Warm weather and the longer days are the ideal time to learn the basic football skills, practice your assigned position and engage in personal conditioning ahead of organized workouts and scrimmages.
Find a grip on the football that feels natural and leave just a little space between your hand and the ball. Next, hold the ball at chest level, with your feet shoulder-width apart. As you bring your throwing arm straight back, elbow above your shoulder, step forward on your lead leg (the one that is closest to the target). With your back leg moving forward, throw the ball over-handed and release, with your index finger being the last thing to touch the ball. Your throwing fingers are the key to the spiral.
To avoid dropping the ball or creating an interception, always remember to bring the pass into your hands first. Don’t catch the football with your body. Catch the ball out with your hands and after you have secured it, then you use your body to cradle and protect the ball, as you move forward toward the goal line.
Grip the ball with your dominant hand as if you were giving a handshake, nestling it between your thumb and fingers. Extend your arm forward as far as you can. Hold the ball horizontally, laces up. Angle the nose pointing slightly to your left (or to your right if you're left-handed). Starting with your kicking foot, take two steps forward to build momentum, and then swing your foot out to meet your hand.Make contact with the ball as late as you can so you're almost kicking it straight out of your fingers.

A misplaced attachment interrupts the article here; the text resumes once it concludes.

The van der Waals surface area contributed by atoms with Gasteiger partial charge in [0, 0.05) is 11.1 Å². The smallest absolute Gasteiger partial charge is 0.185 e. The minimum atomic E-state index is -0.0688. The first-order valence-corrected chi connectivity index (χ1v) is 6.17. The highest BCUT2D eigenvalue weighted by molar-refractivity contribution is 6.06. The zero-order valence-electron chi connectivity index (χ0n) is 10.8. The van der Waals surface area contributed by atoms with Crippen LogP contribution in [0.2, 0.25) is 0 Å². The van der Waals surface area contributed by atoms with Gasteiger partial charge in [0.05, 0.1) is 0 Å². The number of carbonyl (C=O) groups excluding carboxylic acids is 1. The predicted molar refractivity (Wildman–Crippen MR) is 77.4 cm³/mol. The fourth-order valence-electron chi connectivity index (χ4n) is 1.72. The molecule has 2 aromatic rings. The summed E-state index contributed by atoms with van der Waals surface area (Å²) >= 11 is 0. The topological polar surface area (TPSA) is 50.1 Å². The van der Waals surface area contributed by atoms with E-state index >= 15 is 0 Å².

The best thing you can do to get in top football condition is to play football. Of course, playing all year would be too much stress on the body. But we can simulate the game and get much of the same benefit. Conditioning builds the kind of mental toughness that has you making the big tackle when everyone else is tired in the fourth quarter.
For skill players conditioning becomes more diverse and intricate. These players need to be able to run distances of up to 100 yards, change direction, move backwards and change speeds.
Asking a lineman weighing 250 pounds or more to run long distances and jump all over the place is counter-productive. Most linemen on any given play only move about ten yards. They also use more force and power then any other position. Using short area sprints and drills for lineman is the primary mode of training to follow. Use these methods for lineman to achieve a high level of conditioning.
For linemen, one of the biggest complaints I hear is that they don’t have any good ways to build skills and condition in the off-season, especially when they aren’t in the school weight room. Enter simulated game conditioning. This works best with a partner, but it can be performed alone as well. If you have a partner, one person should line up as the offensive lineman and the other as the defensive lineman. Line up in a good stance, take one of your steps (base right, pull left, etc), and sprint for a short to medium distance. Walk back and repeat.